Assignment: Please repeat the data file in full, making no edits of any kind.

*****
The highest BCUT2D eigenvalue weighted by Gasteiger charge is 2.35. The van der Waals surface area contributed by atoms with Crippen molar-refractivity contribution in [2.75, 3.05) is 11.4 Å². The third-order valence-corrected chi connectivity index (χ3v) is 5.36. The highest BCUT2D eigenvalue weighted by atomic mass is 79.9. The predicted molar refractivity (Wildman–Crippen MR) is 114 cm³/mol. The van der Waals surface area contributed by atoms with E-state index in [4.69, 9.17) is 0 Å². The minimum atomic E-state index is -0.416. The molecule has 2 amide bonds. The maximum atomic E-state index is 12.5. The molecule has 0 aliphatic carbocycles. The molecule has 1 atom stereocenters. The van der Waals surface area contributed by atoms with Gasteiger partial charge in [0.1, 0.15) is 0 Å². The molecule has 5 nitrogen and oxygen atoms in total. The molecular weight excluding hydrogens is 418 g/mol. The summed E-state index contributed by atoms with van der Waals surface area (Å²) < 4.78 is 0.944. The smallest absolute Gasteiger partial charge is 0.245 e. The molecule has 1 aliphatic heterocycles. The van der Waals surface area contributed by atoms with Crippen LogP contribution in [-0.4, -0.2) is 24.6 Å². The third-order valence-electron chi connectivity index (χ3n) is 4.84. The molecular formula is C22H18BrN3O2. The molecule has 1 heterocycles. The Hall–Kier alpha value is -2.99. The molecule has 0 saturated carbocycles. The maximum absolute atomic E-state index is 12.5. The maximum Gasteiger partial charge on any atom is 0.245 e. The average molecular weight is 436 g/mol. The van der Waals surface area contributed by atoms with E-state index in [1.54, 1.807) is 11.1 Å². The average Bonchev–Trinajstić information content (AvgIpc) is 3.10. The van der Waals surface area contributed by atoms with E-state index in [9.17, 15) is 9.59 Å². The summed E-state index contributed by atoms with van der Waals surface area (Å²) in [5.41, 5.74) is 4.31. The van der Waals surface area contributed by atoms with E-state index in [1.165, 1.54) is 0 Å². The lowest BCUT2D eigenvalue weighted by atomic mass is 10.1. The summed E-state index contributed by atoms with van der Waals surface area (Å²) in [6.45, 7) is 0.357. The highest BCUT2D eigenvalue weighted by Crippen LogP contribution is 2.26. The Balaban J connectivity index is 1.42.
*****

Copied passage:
The highest BCUT2D eigenvalue weighted by Gasteiger charge is 2.35. The van der Waals surface area contributed by atoms with Crippen molar-refractivity contribution in [2.75, 3.05) is 11.4 Å². The third-order valence-corrected chi connectivity index (χ3v) is 5.36. The highest BCUT2D eigenvalue weighted by atomic mass is 79.9. The predicted molar refractivity (Wildman–Crippen MR) is 114 cm³/mol. The van der Waals surface area contributed by atoms with E-state index in [4.69, 9.17) is 0 Å². The minimum atomic E-state index is -0.416. The molecule has 2 amide bonds. The maximum atomic E-state index is 12.5. The molecule has 0 aliphatic carbocycles. The molecule has 1 atom stereocenters. The van der Waals surface area contributed by atoms with Gasteiger partial charge in [0.1, 0.15) is 0 Å². The molecule has 5 nitrogen and oxygen atoms in total. The molecular weight excluding hydrogens is 418 g/mol. The summed E-state index contributed by atoms with van der Waals surface area (Å²) < 4.78 is 0.944. The smallest absolute Gasteiger partial charge is 0.245 e. The molecule has 1 aliphatic heterocycles. The van der Waals surface area contributed by atoms with Crippen LogP contribution in [-0.4, -0.2) is 24.6 Å². The third-order valence-electron chi connectivity index (χ3n) is 4.84. The molecular formula is C22H18BrN3O2. The molecule has 1 heterocycles. The Hall–Kier alpha value is -2.99. The molecule has 0 saturated carbocycles. The maximum absolute atomic E-state index is 12.5. The maximum Gasteiger partial charge on any atom is 0.245 e. The average molecular weight is 436 g/mol. The van der Waals surface area contributed by atoms with E-state index in [1.54, 1.807) is 11.1 Å². The average Bonchev–Trinajstić information content (AvgIpc) is 3.10. The van der Waals surface area contributed by atoms with E-state index in [9.17, 15) is 9.59 Å². The summed E-state index contributed by atoms with van der Waals surface area (Å²) in [5.41, 5.74) is 4.31. The van der Waals surface area contributed by atoms with E-state index in [1.165, 1.54) is 0 Å². The lowest BCUT2D eigenvalue weighted by atomic mass is 10.1. The summed E-state index contributed by atoms with van der Waals surface area (Å²) in [6.45, 7) is 0.357. The highest BCUT2D eigenvalue weighted by Crippen LogP contribution is 2.26. The Balaban J connectivity index is 1.42.